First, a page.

High Sierra Ghost Stories

Burt Likko

Pseudonymous Portlander. Homebrewer. Atheist. Recovering Republican. Recovering Catholic. Recovering divorcé. Editor-in-Chief Emeritus of Ordinary Times. Relapsed Lawyer, admitted to practice law (under his real name) in California and Oregon. On Twitter, to his frequent regret, at @burtlikko. House Likko's Words: Scite Verum. Colite Iusticia. Vivere Con Gaudium.

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11 Responses

  1. This was a quite moving piece of writing, Burt. Thanks for doing it.

    I especially liked and identified with this part: “Or I can accept that this is part of what went into making me who I am and not hide from my past. It’s oddly comfortable to wallow in rumination about things gone wrong in the past, which dominate over the reminiscences of things that went right in the past.” I have my own sites I return to from time to time where I ruminate either about things gone wrong, or things that went right but were too brief and are now losses. And I do get the sense of “comfort” you refer to. It is indeed odd, and maybe not 100% healthy or good, but it’s not 100% bad, either.

    Anyway, again, thanks for writing this.Report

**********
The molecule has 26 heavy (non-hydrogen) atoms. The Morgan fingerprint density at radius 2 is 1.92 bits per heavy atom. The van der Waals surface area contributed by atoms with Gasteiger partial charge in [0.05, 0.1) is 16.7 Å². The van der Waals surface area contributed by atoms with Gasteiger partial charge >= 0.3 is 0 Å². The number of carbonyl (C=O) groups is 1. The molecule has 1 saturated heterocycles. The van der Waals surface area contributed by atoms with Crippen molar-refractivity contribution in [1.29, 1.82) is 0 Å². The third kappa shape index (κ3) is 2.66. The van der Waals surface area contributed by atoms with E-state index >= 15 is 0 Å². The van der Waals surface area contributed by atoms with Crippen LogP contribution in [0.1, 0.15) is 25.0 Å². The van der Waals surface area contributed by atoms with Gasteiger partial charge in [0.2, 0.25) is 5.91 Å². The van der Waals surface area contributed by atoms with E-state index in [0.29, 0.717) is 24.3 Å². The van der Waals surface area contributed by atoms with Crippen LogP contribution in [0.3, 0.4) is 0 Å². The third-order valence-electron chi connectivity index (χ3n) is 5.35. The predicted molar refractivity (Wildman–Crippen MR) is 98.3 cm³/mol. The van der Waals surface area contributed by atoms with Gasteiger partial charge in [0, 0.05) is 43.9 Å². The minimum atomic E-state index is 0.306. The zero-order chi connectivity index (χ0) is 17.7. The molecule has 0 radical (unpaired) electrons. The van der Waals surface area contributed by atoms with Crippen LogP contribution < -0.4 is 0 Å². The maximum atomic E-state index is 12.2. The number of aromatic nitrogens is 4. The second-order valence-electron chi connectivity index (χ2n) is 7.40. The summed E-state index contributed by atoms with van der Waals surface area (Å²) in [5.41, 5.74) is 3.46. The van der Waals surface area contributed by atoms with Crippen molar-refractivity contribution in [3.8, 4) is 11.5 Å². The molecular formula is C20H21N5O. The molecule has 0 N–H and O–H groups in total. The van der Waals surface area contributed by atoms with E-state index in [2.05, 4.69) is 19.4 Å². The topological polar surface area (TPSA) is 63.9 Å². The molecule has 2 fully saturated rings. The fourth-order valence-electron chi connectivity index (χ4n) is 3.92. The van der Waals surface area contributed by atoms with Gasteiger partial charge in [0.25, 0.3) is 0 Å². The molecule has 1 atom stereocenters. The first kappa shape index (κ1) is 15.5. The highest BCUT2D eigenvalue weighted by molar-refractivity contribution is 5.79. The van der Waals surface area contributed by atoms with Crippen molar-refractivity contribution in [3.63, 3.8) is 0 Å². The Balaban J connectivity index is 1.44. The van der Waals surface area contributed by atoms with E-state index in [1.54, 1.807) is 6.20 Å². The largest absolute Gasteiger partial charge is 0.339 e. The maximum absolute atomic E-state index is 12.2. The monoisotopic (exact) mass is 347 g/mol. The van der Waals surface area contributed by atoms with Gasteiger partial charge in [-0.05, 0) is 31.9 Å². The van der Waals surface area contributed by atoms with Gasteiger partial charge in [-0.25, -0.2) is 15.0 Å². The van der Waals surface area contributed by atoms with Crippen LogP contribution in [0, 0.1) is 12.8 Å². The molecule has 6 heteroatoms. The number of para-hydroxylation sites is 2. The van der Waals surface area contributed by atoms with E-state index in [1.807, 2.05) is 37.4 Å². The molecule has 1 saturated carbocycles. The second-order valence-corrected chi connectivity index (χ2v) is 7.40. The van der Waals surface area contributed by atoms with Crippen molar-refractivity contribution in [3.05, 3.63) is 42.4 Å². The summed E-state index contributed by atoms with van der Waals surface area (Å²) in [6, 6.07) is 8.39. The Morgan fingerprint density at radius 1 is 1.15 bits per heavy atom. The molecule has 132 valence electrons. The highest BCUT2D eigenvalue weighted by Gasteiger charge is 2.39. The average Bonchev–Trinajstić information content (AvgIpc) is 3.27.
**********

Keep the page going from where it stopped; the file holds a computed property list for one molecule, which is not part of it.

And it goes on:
2. Genya Coulter says:

    You did an amazing job of capturing the beauty and the backlit echoes of despair that exists in the High Sierras. My parents got married at the Harrah’s Casino up in Tahoe, and I remember any number of ski and camping trips up there where the grownups in my life were more preoccupied with marital discord than the stunning natural beauty of the place. Gorgeous piece, and thanks for reminding me of home.Report

  3. Aaron David says:

    As Gabriel says above, this is a moving piece of work. Thank you for writing it.

    As far as ghosts of lives past and the places they haunt, I will take them any day over the sterile environments that some people choose to end their time in. Tahoe is deeply beautiful and a place I too seldom enjoyed when I was living in Sac.Report

  4. North says:

    This is a beautiful piece of writing Burt, I hope it was as therapeutic for you to write it as it was for me to read it.Report

  5. Jaybird says:

    A lovely essay.

    My haunted houses are places where I know I will probably never go again. Muskeegon, Michigan. Mount Kisco, New York. Athens, Ohio.

    If I did go to those places, I’m sure that I’d find myself vaguely offended that all of the ghosts I was hoping to be haunted by have been relocated elsewhere. The Malt Shop that I enjoyed as a kid is no longer a wood building but a modern construction, shiny and chrome. The mall that I worked at is gone, the Barbie Aisle forever more unstraightened. Walking around the new buildings hoping to have old memories surface but none of my memories are there.

    That’s what happened the last time I went to Michigan. My childhood haunts are no longer there. The field we used to drive past to go to the grocery store is now the Dental Clinic District. The family restaurant now sells light fixtures after a failed stint at selling furniture.